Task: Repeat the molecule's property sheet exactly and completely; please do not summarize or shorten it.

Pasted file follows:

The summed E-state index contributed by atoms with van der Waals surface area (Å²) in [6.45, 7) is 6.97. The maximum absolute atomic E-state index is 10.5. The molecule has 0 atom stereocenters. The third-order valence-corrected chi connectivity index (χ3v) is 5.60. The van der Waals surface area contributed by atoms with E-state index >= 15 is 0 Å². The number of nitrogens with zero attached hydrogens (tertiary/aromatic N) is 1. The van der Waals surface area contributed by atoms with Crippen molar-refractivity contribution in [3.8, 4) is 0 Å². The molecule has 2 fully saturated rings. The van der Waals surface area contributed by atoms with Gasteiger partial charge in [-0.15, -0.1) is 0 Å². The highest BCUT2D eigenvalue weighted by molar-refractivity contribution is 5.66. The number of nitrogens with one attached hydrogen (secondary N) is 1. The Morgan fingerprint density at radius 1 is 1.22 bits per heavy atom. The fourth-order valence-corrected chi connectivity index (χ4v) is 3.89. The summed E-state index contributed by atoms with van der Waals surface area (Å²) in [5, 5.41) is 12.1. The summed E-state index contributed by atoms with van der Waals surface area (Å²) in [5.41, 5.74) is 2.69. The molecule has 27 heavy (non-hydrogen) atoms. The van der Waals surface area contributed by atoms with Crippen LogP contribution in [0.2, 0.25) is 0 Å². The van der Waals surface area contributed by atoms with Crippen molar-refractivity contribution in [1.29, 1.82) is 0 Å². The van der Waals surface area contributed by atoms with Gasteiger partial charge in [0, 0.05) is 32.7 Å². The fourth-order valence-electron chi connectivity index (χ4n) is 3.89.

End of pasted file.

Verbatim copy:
The summed E-state index contributed by atoms with van der Waals surface area (Å²) in [6.45, 7) is 6.97. The maximum absolute atomic E-state index is 10.5. The molecule has 0 atom stereocenters. The third-order valence-corrected chi connectivity index (χ3v) is 5.60. The van der Waals surface area contributed by atoms with E-state index >= 15 is 0 Å². The number of nitrogens with zero attached hydrogens (tertiary/aromatic N) is 1. The van der Waals surface area contributed by atoms with Crippen molar-refractivity contribution in [3.8, 4) is 0 Å². The molecule has 2 fully saturated rings. The van der Waals surface area contributed by atoms with Gasteiger partial charge in [-0.15, -0.1) is 0 Å². The highest BCUT2D eigenvalue weighted by molar-refractivity contribution is 5.66. The number of nitrogens with one attached hydrogen (secondary N) is 1. The Morgan fingerprint density at radius 1 is 1.22 bits per heavy atom. The fourth-order valence-corrected chi connectivity index (χ4v) is 3.89. The summed E-state index contributed by atoms with van der Waals surface area (Å²) in [5, 5.41) is 12.1. The summed E-state index contributed by atoms with van der Waals surface area (Å²) in [5.41, 5.74) is 2.69. The molecule has 27 heavy (non-hydrogen) atoms. The van der Waals surface area contributed by atoms with Crippen LogP contribution in [0.2, 0.25) is 0 Å². The van der Waals surface area contributed by atoms with Crippen molar-refractivity contribution in [1.29, 1.82) is 0 Å². The van der Waals surface area contributed by atoms with Gasteiger partial charge in [0, 0.05) is 32.7 Å². The fourth-order valence-electron chi connectivity index (χ4n) is 3.89.